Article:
698 F.2d 952
83-1 USTC P 9202
CARR ENTERPRISES, INC., a corporation, Appellant,
UNITED STATES of America, Appellee.
United States Court of Appeals,
Submitted Jan. 31, 1983.
Decided Feb. 7, 1983.
Gene Carr, Secretary Treasurer, Carr Enterprises Inc., appellant pro se.
Glenn L. Archer, Jr., Asst. Atty. Gen., Michael L. Paup, William S. Estabrook, Mary L. Fahey, Attys., Tax Div., Dept. of Justice, Washington, D.C., for appellee; Philip N. Hogen, U.S. Atty., Sioux Falls, S.D., of counsel.
Before ARNOLD, Circuit Judge, HENLEY, Senior Circuit Judge, and JOHN R. GIBSON, Circuit Judge.
Carr Enterprises, Inc. appeals from the judgment of the district court, 539 F.Supp. 528,1 finding tax liens on the Buffalo Trail Motel to be valid. The motel had been conveyed to the corporation by Gene and Frances Carr. The corporation had filed suit in state court to quiet title, contending that federal tax liens on the property were invalid. The United States removed the case to federal court and counterclaimed on the basis that the transfer was a fraudulent conveyance under South Dakota law. On this appeal the corporation claims that the filing of the liens deprived the Carrs of due process of law, that the conveyance of the property to the corporation was not fraudulent, and that the federal tax liens were invalid. We affirm.
In September 1975, the Carrs purchased the motel and at the same time formed Carr Enterprises, Inc. under South Dakota laws, ostensibly to avoid the South Dakota usury law limiting the interest rate on loans to individuals. The Carrs were soon thereafter involved in disputes with the Internal Revenue Service over the Carrs' income tax liabilities for 1972, 1973, 1974 and 1975. Gene Carr litigated his 1972 and 1973 tax liability in Tax Court. A deficiency for taxable year 1973 was assessed against Frances Carr in February, 1977. On May 25, 1978 the Tax Court ruled adversely to Gene Carr, finding additional taxes due for the taxable years 1972 and 1973. Further deficiencies were assessed against both Carrs in March 1979 for the taxable years 1974 and 1975.2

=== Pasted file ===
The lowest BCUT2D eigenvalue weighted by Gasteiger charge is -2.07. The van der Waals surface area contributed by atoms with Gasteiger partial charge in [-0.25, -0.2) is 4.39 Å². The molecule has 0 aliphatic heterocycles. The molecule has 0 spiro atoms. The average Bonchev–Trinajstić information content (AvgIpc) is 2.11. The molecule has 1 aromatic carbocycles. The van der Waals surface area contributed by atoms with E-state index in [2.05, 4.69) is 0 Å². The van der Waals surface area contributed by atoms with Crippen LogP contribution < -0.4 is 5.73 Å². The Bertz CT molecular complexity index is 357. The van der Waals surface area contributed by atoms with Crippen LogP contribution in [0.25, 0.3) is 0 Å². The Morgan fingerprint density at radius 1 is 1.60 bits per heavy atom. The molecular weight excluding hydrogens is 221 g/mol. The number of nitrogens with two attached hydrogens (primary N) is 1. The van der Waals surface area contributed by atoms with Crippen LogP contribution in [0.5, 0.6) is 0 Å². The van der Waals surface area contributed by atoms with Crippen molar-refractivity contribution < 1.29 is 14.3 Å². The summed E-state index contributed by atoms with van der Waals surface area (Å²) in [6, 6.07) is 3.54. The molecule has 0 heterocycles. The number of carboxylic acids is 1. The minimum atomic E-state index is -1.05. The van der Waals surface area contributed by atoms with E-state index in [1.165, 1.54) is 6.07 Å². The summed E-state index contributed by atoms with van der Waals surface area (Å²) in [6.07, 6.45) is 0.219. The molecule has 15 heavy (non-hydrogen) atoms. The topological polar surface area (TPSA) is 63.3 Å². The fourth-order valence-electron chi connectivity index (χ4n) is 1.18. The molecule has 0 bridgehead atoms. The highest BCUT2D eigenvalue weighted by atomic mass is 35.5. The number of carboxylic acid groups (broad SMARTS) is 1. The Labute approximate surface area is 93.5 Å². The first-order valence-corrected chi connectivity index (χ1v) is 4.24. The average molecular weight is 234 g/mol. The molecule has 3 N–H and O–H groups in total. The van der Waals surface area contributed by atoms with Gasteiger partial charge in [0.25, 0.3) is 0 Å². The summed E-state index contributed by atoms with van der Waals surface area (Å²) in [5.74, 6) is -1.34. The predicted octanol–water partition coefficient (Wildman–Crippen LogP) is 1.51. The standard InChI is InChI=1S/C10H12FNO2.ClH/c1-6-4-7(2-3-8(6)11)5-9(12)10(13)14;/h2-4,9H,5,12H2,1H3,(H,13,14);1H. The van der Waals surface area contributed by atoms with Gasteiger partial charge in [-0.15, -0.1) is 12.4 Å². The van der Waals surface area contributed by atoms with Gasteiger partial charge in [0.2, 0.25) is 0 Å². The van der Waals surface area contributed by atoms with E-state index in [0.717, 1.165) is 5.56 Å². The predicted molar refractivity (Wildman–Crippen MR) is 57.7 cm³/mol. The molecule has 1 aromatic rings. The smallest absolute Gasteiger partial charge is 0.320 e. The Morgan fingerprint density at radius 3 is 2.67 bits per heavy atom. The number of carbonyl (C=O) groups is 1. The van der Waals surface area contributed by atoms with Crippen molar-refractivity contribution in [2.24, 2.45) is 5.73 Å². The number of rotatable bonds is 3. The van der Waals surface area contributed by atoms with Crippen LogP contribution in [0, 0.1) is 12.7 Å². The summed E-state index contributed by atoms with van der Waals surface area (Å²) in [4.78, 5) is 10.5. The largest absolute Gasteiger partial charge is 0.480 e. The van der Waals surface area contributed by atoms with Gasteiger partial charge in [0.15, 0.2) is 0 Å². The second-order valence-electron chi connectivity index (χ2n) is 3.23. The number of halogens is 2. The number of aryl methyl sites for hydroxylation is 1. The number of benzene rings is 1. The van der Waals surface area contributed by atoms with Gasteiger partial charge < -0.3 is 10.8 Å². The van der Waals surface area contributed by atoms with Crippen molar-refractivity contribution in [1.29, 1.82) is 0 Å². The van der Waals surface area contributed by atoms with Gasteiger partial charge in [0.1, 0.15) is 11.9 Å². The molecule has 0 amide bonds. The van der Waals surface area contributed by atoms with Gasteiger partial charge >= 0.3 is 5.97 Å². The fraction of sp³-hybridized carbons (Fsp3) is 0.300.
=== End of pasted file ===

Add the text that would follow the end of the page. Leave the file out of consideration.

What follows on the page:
On May 29, 1978, the Carrs transferred their interest in the Buffalo Trail Motel, as well as their personal residence, to Carr Enterprises. At the same time, the motor vehicles owned by the Carrs were transferred to another corporation, D.C. Services Corporation, owned by the Carrs. The only consideration for these transfers was an issuance of stock by the corporations to the Carrs. On May 29, 1978, Gene Carr also transferred his majority stock in the two corporations to a church known as the Life Science Church, which appears to have been formed no earlier than May 25, 1978. Also on May 29, 1978, Gene Carr signed a printed form "vow of poverty" in connection with the formation of this church. The three church "trustees," who signed an acceptance of the church charter on May 29, 1978, were Gene Carr, Frances Carr and a Donna J. Hiles. Gene Carr was ordained as a minister of this church on May 25, 1978, although he testified that both before and after this occurrence he was a practicing Roman Catholic. The Carrs continued to control the motel, and to reside in the residence conveyed to the corporation.
The Government filed the tax liens against the motel on July 2, 1979 (for the liabilities of both Carrs for taxable years 1974 and 1975) and on July 29, 1980 (for the liability of Frances Carr for taxable year 1973) in the office of the Tripp County Register of Deeds. This suit was then filed.